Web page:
The Costa Rica News (TCRN) – According to a study conducted in Scotland, speaking more than one language helps to preserve mental health in old age. Speaking at least one second language speeds up thinking in old age, even if it has been learned in adulthood.

According to previous studies, if a bilingual person develops dementia, it will be four or five years later than a monolingual person, so explained Dr. Thomas H. Bak of the Center for Aging and Cognitive Epidemiology, University of Edinburgh, Scotland. He further explained that it is difficult to define whether knowing another language extends the brain activity or those who learn another language have a different or healthier brain.

Adults who participated in the study by Dr. Bak revealed that bilinguals had better cognitive performance tests, despite not having done well in intelligence tests made during their youth.

Data from 853 Scotsmen who had participated in an experiment in 1947 when they were 11 years and the next one in 2008 when they were 70 or older, showed that 262 of them learned a second language but only 90 of them were still using it.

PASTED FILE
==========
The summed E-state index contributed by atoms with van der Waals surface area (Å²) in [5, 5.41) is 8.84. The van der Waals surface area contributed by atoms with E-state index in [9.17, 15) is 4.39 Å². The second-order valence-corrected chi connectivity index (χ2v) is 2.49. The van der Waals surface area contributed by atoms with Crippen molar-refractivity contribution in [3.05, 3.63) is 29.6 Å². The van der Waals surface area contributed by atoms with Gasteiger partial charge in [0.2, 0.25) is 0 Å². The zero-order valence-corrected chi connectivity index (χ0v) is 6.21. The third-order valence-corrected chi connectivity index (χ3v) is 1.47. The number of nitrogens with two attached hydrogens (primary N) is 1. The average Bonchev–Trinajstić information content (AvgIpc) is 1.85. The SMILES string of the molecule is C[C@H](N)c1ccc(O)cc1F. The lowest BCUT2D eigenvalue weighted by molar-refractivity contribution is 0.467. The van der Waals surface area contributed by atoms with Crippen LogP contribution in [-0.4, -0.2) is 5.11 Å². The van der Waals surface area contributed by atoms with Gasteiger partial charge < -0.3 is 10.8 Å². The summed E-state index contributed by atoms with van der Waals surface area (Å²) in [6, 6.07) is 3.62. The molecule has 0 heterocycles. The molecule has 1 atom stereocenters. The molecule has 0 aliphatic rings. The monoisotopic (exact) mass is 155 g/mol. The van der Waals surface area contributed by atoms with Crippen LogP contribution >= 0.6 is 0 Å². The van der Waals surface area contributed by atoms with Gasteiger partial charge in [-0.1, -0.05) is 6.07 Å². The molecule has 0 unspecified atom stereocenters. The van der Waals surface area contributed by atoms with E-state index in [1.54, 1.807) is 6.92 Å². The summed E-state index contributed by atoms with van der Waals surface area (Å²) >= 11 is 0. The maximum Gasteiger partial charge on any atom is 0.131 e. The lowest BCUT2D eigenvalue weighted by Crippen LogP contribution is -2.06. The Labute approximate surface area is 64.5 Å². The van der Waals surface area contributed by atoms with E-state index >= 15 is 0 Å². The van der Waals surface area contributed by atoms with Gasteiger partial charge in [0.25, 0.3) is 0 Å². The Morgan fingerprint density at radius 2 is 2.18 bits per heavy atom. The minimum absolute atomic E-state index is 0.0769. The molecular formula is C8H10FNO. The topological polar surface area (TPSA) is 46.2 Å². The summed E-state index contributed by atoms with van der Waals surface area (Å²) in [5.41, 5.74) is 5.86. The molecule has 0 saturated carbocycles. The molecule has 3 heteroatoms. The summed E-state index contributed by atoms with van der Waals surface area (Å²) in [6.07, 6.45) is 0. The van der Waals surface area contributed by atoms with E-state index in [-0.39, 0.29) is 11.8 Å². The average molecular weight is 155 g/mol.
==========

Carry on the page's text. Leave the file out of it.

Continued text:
The study revealed that despite having had a bad performance in the first test decades ago, during their youth, the elderly bilinguals did better on verbal fluency, reading and general intelligence level than those who learned only one language.

What is not clear is what comes first, bilingualism or the state of mental health of people, said Dr. Bak, and added that those who learn a second language do so out of necessity and not because they are brilliant or having any greater interest.

The Costa Rica News (TCRN)

San Jose, Costa Rica


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